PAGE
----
If you are hip to the whole recycling movement, you already know about upcycling, the über design-savvy practice of converting whatever into something better. Virtually anything can be repurposed into something else, but upcycling implies a design-element with astounding practicality and extraordinary style.
The practice, of course, is nothing new. The indigenous people of the world have been effectively multi-purposing every scrap and bone for tens of thousands of years.
With the surge in global manufacturing over the last 50 years, however, today's consumers have grown accustomed to satisfying every conceivable (and inconceivable) need with a fresh-from-the-factory, plastic-wrapped piece of merchandise, painstakingly processed, shipped and sold at full retail prices in a big-box discount store.
I believe effective, community-supported upcycling efforts may be the future to locally sustainable economies.
I believe there are already enough goods and materials out there that we can probably slow down production for a little while. With so much of our household and industrial junk ending up in landfills and ocean-floating waste dumps, it's naive to believe we actually need more stuff to be made from scratch at the factory level.
Upcycling on a large scale, however, is gaining momentum.
Companies like Patagonia have helped lead the global effort to re-use plastic bottles in polyester fabrics. Ford Motor Co. and GM are both upcycling giants, recycling scrap metal and discarded plastics to be used on the assembly line. Ingram Micro, the world's largest technology distributor with operations on six continents, along with UPS and Ebay, are launching some of the largest e-recycling efforts in history. Shouldn't these practices become required for industrial production of all goods and materials?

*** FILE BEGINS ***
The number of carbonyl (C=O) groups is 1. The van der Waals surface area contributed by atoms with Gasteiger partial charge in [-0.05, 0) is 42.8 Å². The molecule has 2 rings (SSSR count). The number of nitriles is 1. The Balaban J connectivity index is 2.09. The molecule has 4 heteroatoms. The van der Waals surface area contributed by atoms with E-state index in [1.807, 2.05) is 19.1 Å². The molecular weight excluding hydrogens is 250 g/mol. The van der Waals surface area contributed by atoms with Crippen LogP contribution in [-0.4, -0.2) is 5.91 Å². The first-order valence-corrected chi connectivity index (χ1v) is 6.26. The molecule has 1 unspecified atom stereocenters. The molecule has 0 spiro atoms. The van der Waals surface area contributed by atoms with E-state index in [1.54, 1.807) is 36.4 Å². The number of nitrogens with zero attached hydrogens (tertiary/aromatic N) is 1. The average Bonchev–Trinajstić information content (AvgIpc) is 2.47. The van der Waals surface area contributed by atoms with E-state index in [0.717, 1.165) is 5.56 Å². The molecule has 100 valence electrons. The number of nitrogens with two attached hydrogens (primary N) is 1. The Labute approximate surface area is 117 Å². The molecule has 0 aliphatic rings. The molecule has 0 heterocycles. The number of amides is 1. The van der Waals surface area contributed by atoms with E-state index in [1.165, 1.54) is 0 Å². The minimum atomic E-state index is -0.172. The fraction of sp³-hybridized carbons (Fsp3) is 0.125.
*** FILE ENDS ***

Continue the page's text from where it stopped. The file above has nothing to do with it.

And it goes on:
Upcycling on a grassroots level is just as important and arguably more interesting. As consumers increasingly look for cost-cutting designer alternatives, nothing beats local artisans for creative craftsmanship and originality. Anyone can piece a few bits and pieces together, but it takes the truly unique to transform the mundane into the elegantly divine.
We are seeing this across the country. People are carving out financially viable niches in commerce, using the second-hand resources available to them locally.
This may be the dawn of the rebirth of the re-purposefully re-creative. Upcycling promotes local consumerism, barter-based economies and self-reliance. At a time when every exit off the interstate looks identical to the one before it, with the same big-box discount stores and the same plastic-wrapped merchandise packed in enough packaging to circle the globe and back, why not promote a little creative use of the stuff already in hand? Why not insist on it?
With times as tight as they are, with so much hanging in the balance, with so many struggling to maintain basic existence, why not tilt the odds in favor of sustainability, humility and re-purposefulness?
We have proven our capacity to do so much with the finite resources available to us on this planet. As we continue to witness the impacts of our hubris on the climate and failing economies across the globe, perhaps now is the time to reconsider our relationship to the stuff in our lives.
Perhaps now is the time to reconsider what we require, and what else may satisfy the need. Perhaps now is the time to make more effort to ensure the items we discard have the opportunity to serve another purpose. Perhaps now is the time to recommit to taking some personal responsibility for what we purchase, where those things come from, how they were manufactured, and if our intentionally re-creative touch helps to make our stuff infinitely more meaningful.
For inspiring ideas and more information on practical upcycling, visit www.UpcycleMagazine.com, www.UpcycleThat.com and www.HipCycle.com.
- "Life. Simplified." appears on the second and fourth Saturdays of the month. Evan Zislis is founder and principal consultant of www.MyIntentionalSolutions.com, delivering hands-on organizational solutions for households, businesses, non-profits, students and life transitions. For more information about simplifying your stuff and organizing your life, call 366-2532 or email evan@MyIntentionalSolutions.com.